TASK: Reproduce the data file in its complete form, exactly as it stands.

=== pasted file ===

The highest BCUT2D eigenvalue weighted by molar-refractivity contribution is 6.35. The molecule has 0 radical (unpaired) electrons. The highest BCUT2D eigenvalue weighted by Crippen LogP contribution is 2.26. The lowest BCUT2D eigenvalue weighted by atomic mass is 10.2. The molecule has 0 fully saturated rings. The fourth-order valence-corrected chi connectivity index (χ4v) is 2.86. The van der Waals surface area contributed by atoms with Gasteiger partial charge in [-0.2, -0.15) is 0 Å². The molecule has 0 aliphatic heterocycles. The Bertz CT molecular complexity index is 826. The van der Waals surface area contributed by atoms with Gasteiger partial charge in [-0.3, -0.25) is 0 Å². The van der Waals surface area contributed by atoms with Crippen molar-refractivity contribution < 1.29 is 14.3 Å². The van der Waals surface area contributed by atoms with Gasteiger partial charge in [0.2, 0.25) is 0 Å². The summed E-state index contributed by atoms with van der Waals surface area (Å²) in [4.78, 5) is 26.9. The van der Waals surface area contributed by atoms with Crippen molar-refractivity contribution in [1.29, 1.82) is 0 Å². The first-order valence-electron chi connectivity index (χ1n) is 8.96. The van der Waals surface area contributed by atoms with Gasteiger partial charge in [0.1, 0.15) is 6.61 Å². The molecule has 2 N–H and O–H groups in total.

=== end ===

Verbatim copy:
The highest BCUT2D eigenvalue weighted by molar-refractivity contribution is 6.35. The molecule has 0 radical (unpaired) electrons. The highest BCUT2D eigenvalue weighted by Crippen LogP contribution is 2.26. The lowest BCUT2D eigenvalue weighted by atomic mass is 10.2. The molecule has 0 fully saturated rings. The fourth-order valence-corrected chi connectivity index (χ4v) is 2.86. The van der Waals surface area contributed by atoms with Gasteiger partial charge in [-0.2, -0.15) is 0 Å². The molecule has 0 aliphatic heterocycles. The Bertz CT molecular complexity index is 826. The van der Waals surface area contributed by atoms with Gasteiger partial charge in [-0.3, -0.25) is 0 Å². The van der Waals surface area contributed by atoms with Crippen molar-refractivity contribution < 1.29 is 14.3 Å². The van der Waals surface area contributed by atoms with Gasteiger partial charge in [0.2, 0.25) is 0 Å². The summed E-state index contributed by atoms with van der Waals surface area (Å²) in [4.78, 5) is 26.9. The van der Waals surface area contributed by atoms with Crippen molar-refractivity contribution in [1.29, 1.82) is 0 Å². The first-order valence-electron chi connectivity index (χ1n) is 8.96. The van der Waals surface area contributed by atoms with Gasteiger partial charge in [0.1, 0.15) is 6.61 Å². The molecule has 2 N–H and O–H groups in total.